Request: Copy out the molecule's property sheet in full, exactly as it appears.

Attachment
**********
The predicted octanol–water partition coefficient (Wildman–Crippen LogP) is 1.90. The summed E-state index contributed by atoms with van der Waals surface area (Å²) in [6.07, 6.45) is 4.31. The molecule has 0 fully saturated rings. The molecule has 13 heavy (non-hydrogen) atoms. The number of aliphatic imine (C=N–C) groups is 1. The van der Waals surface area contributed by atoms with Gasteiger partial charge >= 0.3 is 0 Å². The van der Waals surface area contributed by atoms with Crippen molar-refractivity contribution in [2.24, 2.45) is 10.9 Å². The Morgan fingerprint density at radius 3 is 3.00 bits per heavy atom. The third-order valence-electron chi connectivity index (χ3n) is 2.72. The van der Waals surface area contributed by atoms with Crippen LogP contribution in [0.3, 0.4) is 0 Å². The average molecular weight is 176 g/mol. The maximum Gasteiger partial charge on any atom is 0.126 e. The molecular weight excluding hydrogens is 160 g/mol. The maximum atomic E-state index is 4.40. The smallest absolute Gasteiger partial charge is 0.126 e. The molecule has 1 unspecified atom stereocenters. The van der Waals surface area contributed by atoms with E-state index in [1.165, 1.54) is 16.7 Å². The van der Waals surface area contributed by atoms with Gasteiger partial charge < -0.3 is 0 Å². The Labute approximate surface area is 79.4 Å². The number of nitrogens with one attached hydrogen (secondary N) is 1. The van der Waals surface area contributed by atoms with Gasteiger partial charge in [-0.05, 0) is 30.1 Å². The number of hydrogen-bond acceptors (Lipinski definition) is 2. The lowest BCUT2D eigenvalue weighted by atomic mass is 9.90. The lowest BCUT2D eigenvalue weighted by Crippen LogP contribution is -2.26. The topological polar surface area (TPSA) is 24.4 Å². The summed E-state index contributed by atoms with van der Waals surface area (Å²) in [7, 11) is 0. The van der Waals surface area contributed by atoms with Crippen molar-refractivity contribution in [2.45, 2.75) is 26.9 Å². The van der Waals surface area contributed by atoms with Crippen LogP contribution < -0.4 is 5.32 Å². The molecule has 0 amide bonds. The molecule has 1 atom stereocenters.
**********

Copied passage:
The predicted octanol–water partition coefficient (Wildman–Crippen LogP) is 1.90. The summed E-state index contributed by atoms with van der Waals surface area (Å²) in [6.07, 6.45) is 4.31. The molecule has 0 fully saturated rings. The molecule has 13 heavy (non-hydrogen) atoms. The number of aliphatic imine (C=N–C) groups is 1. The van der Waals surface area contributed by atoms with Gasteiger partial charge >= 0.3 is 0 Å². The van der Waals surface area contributed by atoms with Crippen molar-refractivity contribution in [2.24, 2.45) is 10.9 Å². The Morgan fingerprint density at radius 3 is 3.00 bits per heavy atom. The third-order valence-electron chi connectivity index (χ3n) is 2.72. The van der Waals surface area contributed by atoms with Crippen LogP contribution in [0.3, 0.4) is 0 Å². The average molecular weight is 176 g/mol. The maximum Gasteiger partial charge on any atom is 0.126 e. The molecular weight excluding hydrogens is 160 g/mol. The maximum atomic E-state index is 4.40. The smallest absolute Gasteiger partial charge is 0.126 e. The molecule has 1 unspecified atom stereocenters. The van der Waals surface area contributed by atoms with E-state index in [1.165, 1.54) is 16.7 Å². The van der Waals surface area contributed by atoms with Gasteiger partial charge < -0.3 is 0 Å². The Labute approximate surface area is 79.4 Å². The number of nitrogens with one attached hydrogen (secondary N) is 1. The van der Waals surface area contributed by atoms with Gasteiger partial charge in [-0.05, 0) is 30.1 Å². The number of hydrogen-bond acceptors (Lipinski definition) is 2. The lowest BCUT2D eigenvalue weighted by atomic mass is 9.90. The lowest BCUT2D eigenvalue weighted by Crippen LogP contribution is -2.26. The topological polar surface area (TPSA) is 24.4 Å². The summed E-state index contributed by atoms with van der Waals surface area (Å²) in [7, 11) is 0. The van der Waals surface area contributed by atoms with Crippen molar-refractivity contribution in [2.45, 2.75) is 26.9 Å². The van der Waals surface area contributed by atoms with Crippen LogP contribution < -0.4 is 5.32 Å². The molecule has 0 amide bonds. The molecule has 1 atom stereocenters.